It’s very much the season for shows/festivals. April saw the London Coffee Festival, while I’m writing this during the World of Coffee in Dublin. However, today’s Saturday Supplement is all about last month’s Caffè Culture show. I’ve already covered the Caffè Culture Awards, where I was judging the Best Drink Award. However, in between my judging duties, I did have time for a (brief) look around the show.
Caffè Culture’s a different beast from the London Coffee Festival: for starters, it’s trade only, so tends to have a more relaxed atmosphere, particularly compared to the Saturday/Sunday at the Festival, where people are in and out within three hours. Of course, the exhibitors are also different, with an emphasis on the café trade as a whole, not just speciality coffee.
That said, Caffè Culture has made a definite effort in the last two years to embrace the speciality end of the market, providing a platform for small roasters to exhibit their wares. This, it turned out, was the ideal opportunity to catch up with some people I’d missed at the London Coffee Festival, as well as meeting a few that I’d not come across before. And, of course, there was cake.
You can see what I found after the gallery.
My first stop at Caffè Culture was Modern Standard, still a relatively new name in coffee roasting circles, but already a very successful one. I’d spent a fair bit of time with Modern Standard at this year’s London Coffee Festival, but since I’d not had any coffee that morning, I made a beeline for the stand and the wonderful Zsuzsa, who I’d first met at the Coffee Festival. Although there was a lot of coffee on offer, we soon narrowed it down to a Kenyan Thunguri AA which Zsuzsa had roasted both for espresso and filter. Never one to make choices if I don’t have to, I decided it was best to try both, with the espresso coming as a split shot, espresso in one cup, a piccolo in the other, so I could see how it went in milk as well.
The piccolo was very smooth, but I found the coffee a little anonymous in milk. On its own, however, it really shone. The same smoothness was there, but it was more acidic on the second mouthful, the coffee really developing by the third mouthful (by which point it was all gone…). The same characteristics were there in the filter, once again a very smooth, very drinkable cup and quite different from the stereotypical punchy, fruity Kenyans that I’m used to, particularly in espressos.
As luck would have it, next door to Modern Standard were old friends of the Coffee Spot, Cakesmiths, who’d come all the way from Bristol just to feed me cake for breakfast (or something like that). I had a lovely slice of the banana bread, toasted of course, while when I popped back at the end of the day, I found an enormous box waiting for me which I duly took home, discovering an entire Smashing Pumpkin Loaf inside (which I took to Porto with me). While on the subject of cake, I also had a chance to visit more old friends in the shape of Exeter’s Exploding Bakery, who are now making inroads into the London café market, with a dedicated (wholesale) London bakery.
However, the main focus for me was the roasters area. Now in its second year, this is a chance for small roasters to display at a large event. Much like the newly-instituted Roasters Village at the London Coffee Festival, each roasters gets a table, along with a grinder (or two) and a La Marzocco Linea Mini. There was an interesting mix of established names and newcomers (at least, newcomers to me) in attendance: I’ll run through them in the order I came across them.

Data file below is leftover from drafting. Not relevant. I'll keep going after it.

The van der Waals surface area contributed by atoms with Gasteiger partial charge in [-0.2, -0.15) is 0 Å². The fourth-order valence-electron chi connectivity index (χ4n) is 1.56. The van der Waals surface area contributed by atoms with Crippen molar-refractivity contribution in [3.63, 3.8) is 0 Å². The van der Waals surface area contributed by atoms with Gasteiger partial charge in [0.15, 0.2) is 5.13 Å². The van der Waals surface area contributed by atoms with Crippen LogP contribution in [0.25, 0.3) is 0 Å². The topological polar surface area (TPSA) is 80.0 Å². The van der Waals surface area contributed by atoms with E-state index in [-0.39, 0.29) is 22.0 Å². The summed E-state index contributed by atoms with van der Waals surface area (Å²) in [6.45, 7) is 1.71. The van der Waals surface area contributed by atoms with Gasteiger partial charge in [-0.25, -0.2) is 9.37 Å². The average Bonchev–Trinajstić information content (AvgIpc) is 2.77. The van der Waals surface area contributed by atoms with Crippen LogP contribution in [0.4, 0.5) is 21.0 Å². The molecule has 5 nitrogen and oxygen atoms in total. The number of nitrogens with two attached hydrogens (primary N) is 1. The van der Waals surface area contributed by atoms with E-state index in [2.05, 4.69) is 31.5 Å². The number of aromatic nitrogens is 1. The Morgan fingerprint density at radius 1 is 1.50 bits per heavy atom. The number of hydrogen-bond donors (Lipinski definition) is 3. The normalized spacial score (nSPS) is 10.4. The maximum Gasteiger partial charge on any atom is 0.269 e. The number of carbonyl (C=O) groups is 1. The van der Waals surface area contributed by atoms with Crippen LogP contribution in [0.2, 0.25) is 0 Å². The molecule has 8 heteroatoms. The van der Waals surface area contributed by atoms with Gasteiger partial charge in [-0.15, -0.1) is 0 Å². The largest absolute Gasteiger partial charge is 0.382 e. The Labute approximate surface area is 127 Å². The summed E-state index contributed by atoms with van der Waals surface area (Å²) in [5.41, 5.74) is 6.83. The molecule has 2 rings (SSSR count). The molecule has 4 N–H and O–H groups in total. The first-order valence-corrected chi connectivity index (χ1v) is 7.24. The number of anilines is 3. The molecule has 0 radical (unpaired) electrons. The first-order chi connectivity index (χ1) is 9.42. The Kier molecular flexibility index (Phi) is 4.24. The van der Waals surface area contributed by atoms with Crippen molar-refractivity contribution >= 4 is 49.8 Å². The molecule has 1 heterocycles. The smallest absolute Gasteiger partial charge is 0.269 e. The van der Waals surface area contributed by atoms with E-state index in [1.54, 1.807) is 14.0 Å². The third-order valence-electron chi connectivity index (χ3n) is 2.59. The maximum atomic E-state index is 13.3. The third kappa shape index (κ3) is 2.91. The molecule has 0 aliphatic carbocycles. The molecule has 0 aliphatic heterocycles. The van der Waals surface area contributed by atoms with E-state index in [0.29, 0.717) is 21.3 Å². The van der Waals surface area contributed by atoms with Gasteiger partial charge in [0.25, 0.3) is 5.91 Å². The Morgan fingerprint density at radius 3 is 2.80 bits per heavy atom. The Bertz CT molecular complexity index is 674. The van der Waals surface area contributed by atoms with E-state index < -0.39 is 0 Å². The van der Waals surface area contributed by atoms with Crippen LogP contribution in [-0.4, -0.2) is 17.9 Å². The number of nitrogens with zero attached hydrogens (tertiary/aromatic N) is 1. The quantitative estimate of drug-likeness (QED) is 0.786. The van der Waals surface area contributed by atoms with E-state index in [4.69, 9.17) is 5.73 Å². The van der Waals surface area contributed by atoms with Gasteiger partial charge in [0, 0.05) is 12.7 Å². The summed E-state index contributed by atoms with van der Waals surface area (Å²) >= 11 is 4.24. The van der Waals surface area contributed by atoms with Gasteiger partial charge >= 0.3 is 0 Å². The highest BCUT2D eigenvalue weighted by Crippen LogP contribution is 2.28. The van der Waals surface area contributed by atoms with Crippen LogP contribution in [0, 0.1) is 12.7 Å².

I began with Limini Coffee from Bradford. I’ve come across Limini a few times in my travels, often in settings that aren’t considered particularly “speciality”. I’ve always enjoyed Limini’s coffee, so it was great to finally meet the owner, Youri, as well as making the acquaintance of Limini’s barista trainer, Vicky. I was treated to a latte art masterclass, with both Vicky and Youri taking turns to pour out their best patterns.
Then it was time to move on to Moonroast, a family-owned business from Alresford in Hampshire. Although a relatively new roaster, the family has quite a pedigree in the coffee and tea trade, stretching back three generations. Moonroast is also quite typical of many new, small roasteries, operating in the local market, rather than trying to establish itself as a national name. Although I didn’t get a chance to try any of the coffee, I spent an enjoyable 15 minutes talking coffee with the founders, Francis and Judy, as well as Francis’ father.
Next was another “old hand” so to speak, Isle of Wight’s Island Roasted, who I have yet to go down to visit (bad me), so it was good to (all too briefly) catch up. Next to Island Roasted was another new name, Bauhaus Coffee. Initially I was drawn to the packaging, which takes its inspiration (as well as the company name) from the Bauhaus movement from the inter-war years in Germany.
Moving on, my final stop was at the Decadent Decaf Coffee Co, which, as the name suggests, roasts decaf, a subject close to my heart. Decadent Decaf has an espresso blend as well as four single-origins, from Ethiopia, Kenya, Costa Rica and Sumatra, all decaffeinated using the Swiss Water Decaf method. Guy, the man behind Decadent Decaf, pulled me a shot of the espresso blend, which I really enjoyed, as well as giving me a bag of each of the coffees in the range to take home with me. I’ve been enjoying it so far, but it can be a bit hit and miss, with some of the cups coming out really well and others surprisingly flat. I’m not sure if that’s me or the coffee though. Finally, Guy also gave me a bag of Marley Coffee, which I took to Porto with me, where it went down a storm in my cafetiere every morning!
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